Make new material bug? (python)

Hi guys, I am making a material with Python but I encounter a bug where Rhino removes the previous made material if I change the “NAME” in the script. It appears to make a new material OK, with a new index and all, but where is the old one?


import rhinoscriptsyntax as rs
import scriptcontext
import random

### --- Make Material
newMatIndex = scriptcontext.doc.Materials.Add()
print "newMatIndex= "+str(newMatIndex)
rs.MaterialName(newMatIndex, str(int(100000*random.random() )))
color =(int(random.random()*250),int(random.random()*250),int(random.random()*250) )
rs.MaterialColor(newMatIndex,  color)
print "MaterialName= "+str(rs.MaterialName(newMatIndex))
scriptcontext.doc.Materials.Add()

This is just a modified and simplified script to illustrate the problem.
My real big problem is that I generate a gradient PNG and assign this in a larger script, and when I run the script the second time the material turns black, I presume some bug is going on internally in Rhino’s material handling and I can not seem to find a workaround. Because IF I make a new material in Rhino’s material editor and name that “NAME” too, then that is fine, but if I do it one more time then I get an error message saying that the name is already in use. (But now I already have two materials named the same… odd)

Also if I delete the generated material in the material library then I can run the script again.
But if I autogeneate names with random then the old materials just disappear… :frowning:

Ok, so I found that if I just add the material, but not to an object, then the material doesn’t appear as a new material. Does Rhino have a list of materials not visible in the material panel? And if so, how can I add them permanently to the file?

Please try this a few times and delete the spheres and see that the materials disappear too:

I modified the example script from https://developer.rhino3d.com/samples/rhinocommon/add-material/ so it adds random names and colors.

import Rhino
import scriptcontext
import System.Drawing
import random

def AddMaterial():
    # materials are stored in the document's material table
    index = scriptcontext.doc.Materials.Add()
    mat = scriptcontext.doc.Materials[index]
    color = System.Drawing.Color.FromArgb(int(random.random()*250),int(random.random()*250),int(random.random()*250) )
    
    mat.DiffuseColor = color
    mat.Name = str(int(random.random()*1000000))
    mat.CommitChanges()

    # set up object attributes to say they use a specific material
    sp = Rhino.Geometry.Sphere(Rhino.Geometry.Plane.WorldXY, 5)
    attr = Rhino.DocObjects.ObjectAttributes()
    attr.MaterialIndex = index
    attr.MaterialSource = Rhino.DocObjects.ObjectMaterialSource.MaterialFromObject
    scriptcontext.doc.Objects.AddSphere(sp, attr)

    scriptcontext.doc.Views.Redraw();

if __name__=="__main__":
    AddMaterial()

Can this be part of the problem?

https://developer.rhino3d.com/5/api/RhinoCommonWin/html/P_Rhino_DocObjects_Material_IsDeleted.htm

“Deleted materials are kept in the runtime material table so that undo will work with materials.”
But I guess it doesn’t explain why materials disappear when objects are deleted.

I also found that I can not change a script generated materials “Type” from custom to say “Metal” or any other Rhino 6 type materials. Not even in the Material Panel after it is generated.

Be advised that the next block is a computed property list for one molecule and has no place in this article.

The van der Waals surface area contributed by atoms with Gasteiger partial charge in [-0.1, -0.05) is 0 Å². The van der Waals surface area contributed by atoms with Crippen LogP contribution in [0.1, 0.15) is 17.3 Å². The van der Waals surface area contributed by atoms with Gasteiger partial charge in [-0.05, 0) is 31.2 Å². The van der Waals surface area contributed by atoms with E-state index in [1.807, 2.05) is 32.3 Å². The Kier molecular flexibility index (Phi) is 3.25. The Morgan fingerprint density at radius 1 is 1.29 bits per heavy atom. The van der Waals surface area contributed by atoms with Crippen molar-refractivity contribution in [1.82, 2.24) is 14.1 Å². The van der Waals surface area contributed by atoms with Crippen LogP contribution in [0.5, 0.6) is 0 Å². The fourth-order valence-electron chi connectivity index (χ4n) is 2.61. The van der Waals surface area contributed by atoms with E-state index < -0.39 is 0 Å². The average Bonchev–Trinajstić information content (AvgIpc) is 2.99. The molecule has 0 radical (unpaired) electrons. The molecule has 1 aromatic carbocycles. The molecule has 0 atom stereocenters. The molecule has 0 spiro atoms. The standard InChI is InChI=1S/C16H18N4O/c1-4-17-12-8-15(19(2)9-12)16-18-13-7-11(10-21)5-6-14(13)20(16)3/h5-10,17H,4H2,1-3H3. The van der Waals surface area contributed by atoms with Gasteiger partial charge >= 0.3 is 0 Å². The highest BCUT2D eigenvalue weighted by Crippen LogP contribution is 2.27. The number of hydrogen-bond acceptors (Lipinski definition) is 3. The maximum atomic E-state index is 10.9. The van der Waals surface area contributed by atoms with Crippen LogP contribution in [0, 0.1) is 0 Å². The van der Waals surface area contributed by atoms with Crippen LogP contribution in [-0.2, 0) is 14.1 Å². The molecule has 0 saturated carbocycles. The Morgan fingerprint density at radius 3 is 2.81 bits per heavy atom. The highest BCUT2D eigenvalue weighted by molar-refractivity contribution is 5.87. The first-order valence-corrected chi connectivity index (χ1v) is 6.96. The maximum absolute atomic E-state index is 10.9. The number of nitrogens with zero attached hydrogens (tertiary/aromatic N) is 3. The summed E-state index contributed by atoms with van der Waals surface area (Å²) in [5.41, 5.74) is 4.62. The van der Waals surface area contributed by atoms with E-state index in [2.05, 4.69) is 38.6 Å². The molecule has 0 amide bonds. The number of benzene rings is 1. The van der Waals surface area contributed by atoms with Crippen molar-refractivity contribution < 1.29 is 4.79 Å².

To get the best of materials you should be using RenderMaterials.

Review https://github.com/mcneel/rhino-developer-samples/blob/6/rhinopython/SampleAddRenderMaterials.py

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Man… I feel stoopid… So I simplified that example and it adds a render material to the document, but I can not figure out how to assign it to an existing object… I just can’t find an index I can use… :frowning:
Is there an easy way to do that? The example you posted only makes rendermaterials, and the material that is assigned to the sphere is just a material and not a rendermaterial. And I have been stumbling away in the dark for hours here, so I have to ask…

I think you have to assign the doc object .RenderMaterial to the RenderMaterial object and commit it. In the example it is assigned to a layer instead.

It doesn’t look like indexes across the rhino and render material tables stay synced. Once a render material is deleted then the referenced rhino material is still there but .IsDeleted becomes True. Also, once the render material is deleted then the rhino material’s .Name is None, but mysteriously there is still a reference to a RenderMaterial. Maybe that is part of the undoiness.

Perhaps it is safest to just use Rhino.RenderMaterial s and Rhino.RenderMaterialTable (which you get to through the .doc). Rhino.RenderMaterialTable seems to WYSIWYG to the materials list in the gui. But I guess the easiest way to make a RenderMaterial is to first make a rhino material like in the example, which seems like it could lead to confusion.

Here is the script I used to observe the behavior. Most of it came from the referenced example. You can create a new red RenderMaterial (via a RhinoMaterial) or not, then assign it to an object or not, then it prints the rhino and render materials to see what is going on.

import rhinoscriptsyntax as rs
import scriptcontext as sc
import Rhino as R
import System


generate_red = rs.GetBoolean('Generate Material?', ('red', 'no', 'yes'), (False))
print(generate_red)

if generate_red[0]:

    # Create basic material
    red_rhino_mat = R.DocObjects.Material()